Bruce is very concerned with becoming part of the fantastic social circle that surround the Mitchells, an older couple who live in a rather enviable house. Bruce works with Mr Mitchell but to be invited to dine is something else and Bruce is very excited when he is issued with a verbal invitation, anxious that everything go perfectly.

“On Sunday evening Bruce’s high spirits seemed to flag; he had one of his sudden reactions. He looked at everything on its dark side. ‘What on earth’s that thing in your hair, Edith?’

‘It’s a bandeau.’

‘I don’t like it. Your hair looks very nice without it. What on earth did you get it for?’

‘For about six-and-eleven, I think.’

‘Don’t be trivial, Edith. We shall be late. Ah! It really does seem rather a pity, the very first time one dines with people like the Mitchells.’

‘We sha’n’t be late, Bruce. It’s eight o’clock, and eight o’clock I suppose means—well, eight. Sure you’ve got the number right?’

‘Really. Edith!… My memory is unerring, dear. I never make a mistake. Haven’t you ever noticed it?’”

Naturally, Bruce has made a mistake, and drags poor Edith out to the wrong address on the wrong evening. Happily, the mistake is rectified, and the following week the Ottleys find themselves enjoying an evening with the Mitchells. Here they meet Mr Aylmer Ross, a widower who has one son, and with whom Edith almost immediately locks eyes. Aylmer becomes a friend to both Ottleys, but particularly to Edith. The two find themselves perfectly suited to the other – and struggle to control their feelings. Aylmer wants Edith to leave her husband for him, but Edith is very conscious of her duty to Bruce and the children, and despite being given very great cause by Bruce on more than one occasion sticks resolutely to her marriage. Bruce makes a total idiot of himself with more than one woman, and the reader begins to think Edith might do better to cut loose.

Three more years have passed as Love at Second Sight begins. Archie is now away at school. Edith and Bruce have settled back into an easy seeming existence where neither of them refers to Bruce’s stupidity of the previous novel. Neither of the Ottleys have seen Aylmer Ross for three years, he left London for reasons we know all too well, but of which Bruce is clueless. Staying with the Ottleys is Madame Frabelle, a widow who they were introduced to by the eternally forgetful Lady Cannon (Leverson makes Lady Cannon’s forgetfulness and confusion funny, yet I think there must be something sad and serious about it in reality). Madame Frabelle is a little older than the Ottleys being around fifty – but she has made a great friend of both Edith and Bruce. She is quite a character, insisting that she has a great understanding of everyone and manages to talk a lot of great nonsense and get away with it.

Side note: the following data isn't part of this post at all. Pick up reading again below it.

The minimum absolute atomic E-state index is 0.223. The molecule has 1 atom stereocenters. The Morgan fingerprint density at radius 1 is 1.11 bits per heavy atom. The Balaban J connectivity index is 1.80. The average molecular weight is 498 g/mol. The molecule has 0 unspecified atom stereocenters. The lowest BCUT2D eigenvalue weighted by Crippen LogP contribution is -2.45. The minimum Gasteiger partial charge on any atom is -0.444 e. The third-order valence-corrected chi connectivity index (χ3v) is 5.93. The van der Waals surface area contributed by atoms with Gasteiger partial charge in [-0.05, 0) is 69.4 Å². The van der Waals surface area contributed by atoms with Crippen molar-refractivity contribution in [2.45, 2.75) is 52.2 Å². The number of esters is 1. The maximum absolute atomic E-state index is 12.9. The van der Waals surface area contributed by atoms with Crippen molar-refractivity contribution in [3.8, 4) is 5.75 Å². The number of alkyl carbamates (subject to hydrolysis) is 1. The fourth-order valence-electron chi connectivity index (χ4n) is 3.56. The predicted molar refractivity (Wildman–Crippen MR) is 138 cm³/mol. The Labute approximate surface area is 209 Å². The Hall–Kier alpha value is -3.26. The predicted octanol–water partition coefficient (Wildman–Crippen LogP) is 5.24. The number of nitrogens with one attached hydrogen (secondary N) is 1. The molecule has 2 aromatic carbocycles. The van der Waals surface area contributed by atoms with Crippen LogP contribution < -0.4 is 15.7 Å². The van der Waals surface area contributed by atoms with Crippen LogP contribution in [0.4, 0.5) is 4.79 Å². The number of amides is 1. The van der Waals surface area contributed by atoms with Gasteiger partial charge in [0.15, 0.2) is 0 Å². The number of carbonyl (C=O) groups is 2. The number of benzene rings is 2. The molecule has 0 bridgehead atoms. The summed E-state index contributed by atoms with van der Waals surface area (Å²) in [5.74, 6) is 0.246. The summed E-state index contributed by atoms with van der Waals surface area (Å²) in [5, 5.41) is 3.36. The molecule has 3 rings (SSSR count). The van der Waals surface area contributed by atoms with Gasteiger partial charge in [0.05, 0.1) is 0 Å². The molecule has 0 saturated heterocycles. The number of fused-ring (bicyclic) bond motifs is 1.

“And this was one of the curious characteristics of Madame Frabelle. Nobody made so many gaffes, yet no-one got out of them so well. To use the lawyer’s phrase, she used so many words that she managed to engulf her own and her interlocutor’s ideas.”

She is particularly sympathetic to Bruce, claiming to understand his particular needs, Bruce rather loves the way she looks after him.

The First World War has begun by now (this final novel published 1916) and Edith receives word that Aylmer Ross had volunteered to go to the front despite being well beyond the age required to do so – and having been injured is on his way back to London to complete his recovery. Edith is naturally drawn back to him, visiting him, sometimes by herself and sometimes in the company of one of the children or Madame Frabelle.

They find their feelings for one another as strong as ever. With Bruce being ever more self-absorbed Edith can’t help but wonder about her decision of three years earlier, she has no fear of losing her children, Bruce would never be bothered with them, but what of society? How will the situation resolve itself? and will Edith find the happiness that has been sorely lacking in her life?

This really was a perfect bit of Edwardian escapism, Ada Leverson is deliciously witty and it is often hard to reconcile these novels being over a hundred years old, as they remain so very readable.